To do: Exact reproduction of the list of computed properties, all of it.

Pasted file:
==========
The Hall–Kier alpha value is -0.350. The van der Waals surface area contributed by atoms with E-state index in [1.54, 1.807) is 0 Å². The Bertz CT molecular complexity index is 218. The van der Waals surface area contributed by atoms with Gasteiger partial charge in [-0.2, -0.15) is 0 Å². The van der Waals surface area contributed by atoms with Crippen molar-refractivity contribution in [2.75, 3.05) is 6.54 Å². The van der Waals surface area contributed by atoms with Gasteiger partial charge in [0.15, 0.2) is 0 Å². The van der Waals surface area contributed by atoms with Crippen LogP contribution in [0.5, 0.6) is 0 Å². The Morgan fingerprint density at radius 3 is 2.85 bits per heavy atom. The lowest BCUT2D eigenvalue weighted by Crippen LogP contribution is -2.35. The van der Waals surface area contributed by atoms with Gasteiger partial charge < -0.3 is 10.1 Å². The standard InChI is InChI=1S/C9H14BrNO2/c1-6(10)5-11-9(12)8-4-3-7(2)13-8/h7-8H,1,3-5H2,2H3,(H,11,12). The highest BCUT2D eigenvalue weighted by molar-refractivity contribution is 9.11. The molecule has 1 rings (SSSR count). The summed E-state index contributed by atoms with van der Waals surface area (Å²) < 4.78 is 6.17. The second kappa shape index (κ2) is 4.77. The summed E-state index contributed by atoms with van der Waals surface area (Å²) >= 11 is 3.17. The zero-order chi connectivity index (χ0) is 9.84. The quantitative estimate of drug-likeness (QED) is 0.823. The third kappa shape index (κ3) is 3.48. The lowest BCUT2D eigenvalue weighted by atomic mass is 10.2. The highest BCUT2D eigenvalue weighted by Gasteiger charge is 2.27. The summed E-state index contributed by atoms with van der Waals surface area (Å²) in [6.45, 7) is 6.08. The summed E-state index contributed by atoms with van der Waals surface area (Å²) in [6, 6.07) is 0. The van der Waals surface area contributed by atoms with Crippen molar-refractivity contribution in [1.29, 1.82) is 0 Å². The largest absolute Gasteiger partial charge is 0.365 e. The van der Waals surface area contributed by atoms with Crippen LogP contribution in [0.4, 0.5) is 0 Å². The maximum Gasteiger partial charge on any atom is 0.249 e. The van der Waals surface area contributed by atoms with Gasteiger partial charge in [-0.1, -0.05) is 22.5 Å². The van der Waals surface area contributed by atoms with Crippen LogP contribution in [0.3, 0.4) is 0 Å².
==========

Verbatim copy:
The Hall–Kier alpha value is -0.350. The van der Waals surface area contributed by atoms with E-state index in [1.54, 1.807) is 0 Å². The Bertz CT molecular complexity index is 218. The van der Waals surface area contributed by atoms with Gasteiger partial charge in [-0.2, -0.15) is 0 Å². The van der Waals surface area contributed by atoms with Crippen molar-refractivity contribution in [2.75, 3.05) is 6.54 Å². The van der Waals surface area contributed by atoms with Gasteiger partial charge in [0.15, 0.2) is 0 Å². The van der Waals surface area contributed by atoms with Crippen LogP contribution in [0.5, 0.6) is 0 Å². The Morgan fingerprint density at radius 3 is 2.85 bits per heavy atom. The lowest BCUT2D eigenvalue weighted by Crippen LogP contribution is -2.35. The van der Waals surface area contributed by atoms with Gasteiger partial charge < -0.3 is 10.1 Å². The standard InChI is InChI=1S/C9H14BrNO2/c1-6(10)5-11-9(12)8-4-3-7(2)13-8/h7-8H,1,3-5H2,2H3,(H,11,12). The highest BCUT2D eigenvalue weighted by molar-refractivity contribution is 9.11. The molecule has 1 rings (SSSR count). The summed E-state index contributed by atoms with van der Waals surface area (Å²) < 4.78 is 6.17. The second kappa shape index (κ2) is 4.77. The summed E-state index contributed by atoms with van der Waals surface area (Å²) >= 11 is 3.17. The zero-order chi connectivity index (χ0) is 9.84. The quantitative estimate of drug-likeness (QED) is 0.823. The third kappa shape index (κ3) is 3.48. The lowest BCUT2D eigenvalue weighted by atomic mass is 10.2. The highest BCUT2D eigenvalue weighted by Gasteiger charge is 2.27. The summed E-state index contributed by atoms with van der Waals surface area (Å²) in [6.45, 7) is 6.08. The summed E-state index contributed by atoms with van der Waals surface area (Å²) in [6, 6.07) is 0. The van der Waals surface area contributed by atoms with Crippen molar-refractivity contribution in [1.29, 1.82) is 0 Å². The largest absolute Gasteiger partial charge is 0.365 e. The van der Waals surface area contributed by atoms with Crippen LogP contribution in [0.4, 0.5) is 0 Å². The maximum Gasteiger partial charge on any atom is 0.249 e. The van der Waals surface area contributed by atoms with Gasteiger partial charge in [-0.1, -0.05) is 22.5 Å². The van der Waals surface area contributed by atoms with Crippen LogP contribution in [0.3, 0.4) is 0 Å².